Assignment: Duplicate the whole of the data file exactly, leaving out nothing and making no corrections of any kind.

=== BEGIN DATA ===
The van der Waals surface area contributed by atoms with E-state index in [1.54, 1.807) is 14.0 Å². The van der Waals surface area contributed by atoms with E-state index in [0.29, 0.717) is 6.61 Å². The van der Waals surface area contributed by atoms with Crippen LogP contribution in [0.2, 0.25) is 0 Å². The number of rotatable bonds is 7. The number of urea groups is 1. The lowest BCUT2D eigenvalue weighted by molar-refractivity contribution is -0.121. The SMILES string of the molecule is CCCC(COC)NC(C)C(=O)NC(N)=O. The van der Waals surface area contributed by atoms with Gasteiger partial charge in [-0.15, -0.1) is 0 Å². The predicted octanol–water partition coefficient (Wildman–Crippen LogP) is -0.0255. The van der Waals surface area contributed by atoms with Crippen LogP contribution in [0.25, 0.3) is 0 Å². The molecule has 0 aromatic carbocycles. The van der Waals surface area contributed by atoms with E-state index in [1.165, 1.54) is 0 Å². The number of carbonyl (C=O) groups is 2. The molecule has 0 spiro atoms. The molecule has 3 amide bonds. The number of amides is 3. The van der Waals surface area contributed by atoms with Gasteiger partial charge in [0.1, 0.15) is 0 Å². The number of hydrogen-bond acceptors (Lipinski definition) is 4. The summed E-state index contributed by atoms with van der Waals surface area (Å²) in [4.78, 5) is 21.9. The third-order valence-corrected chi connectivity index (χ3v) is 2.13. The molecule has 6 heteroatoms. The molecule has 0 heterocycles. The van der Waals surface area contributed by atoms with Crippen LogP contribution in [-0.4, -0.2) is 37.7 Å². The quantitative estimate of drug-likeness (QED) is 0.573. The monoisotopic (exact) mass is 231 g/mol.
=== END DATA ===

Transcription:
The van der Waals surface area contributed by atoms with E-state index in [1.54, 1.807) is 14.0 Å². The van der Waals surface area contributed by atoms with E-state index in [0.29, 0.717) is 6.61 Å². The van der Waals surface area contributed by atoms with Crippen LogP contribution in [0.2, 0.25) is 0 Å². The number of rotatable bonds is 7. The number of urea groups is 1. The lowest BCUT2D eigenvalue weighted by molar-refractivity contribution is -0.121. The SMILES string of the molecule is CCCC(COC)NC(C)C(=O)NC(N)=O. The van der Waals surface area contributed by atoms with Gasteiger partial charge in [-0.15, -0.1) is 0 Å². The predicted octanol–water partition coefficient (Wildman–Crippen LogP) is -0.0255. The van der Waals surface area contributed by atoms with Crippen LogP contribution in [0.25, 0.3) is 0 Å². The molecule has 0 aromatic carbocycles. The van der Waals surface area contributed by atoms with E-state index in [1.165, 1.54) is 0 Å². The number of carbonyl (C=O) groups is 2. The molecule has 0 spiro atoms. The molecule has 3 amide bonds. The number of amides is 3. The van der Waals surface area contributed by atoms with Gasteiger partial charge in [0.1, 0.15) is 0 Å². The number of hydrogen-bond acceptors (Lipinski definition) is 4. The summed E-state index contributed by atoms with van der Waals surface area (Å²) in [4.78, 5) is 21.9. The third-order valence-corrected chi connectivity index (χ3v) is 2.13. The molecule has 6 heteroatoms. The molecule has 0 heterocycles. The van der Waals surface area contributed by atoms with Crippen LogP contribution in [-0.4, -0.2) is 37.7 Å². The quantitative estimate of drug-likeness (QED) is 0.573. The monoisotopic (exact) mass is 231 g/mol.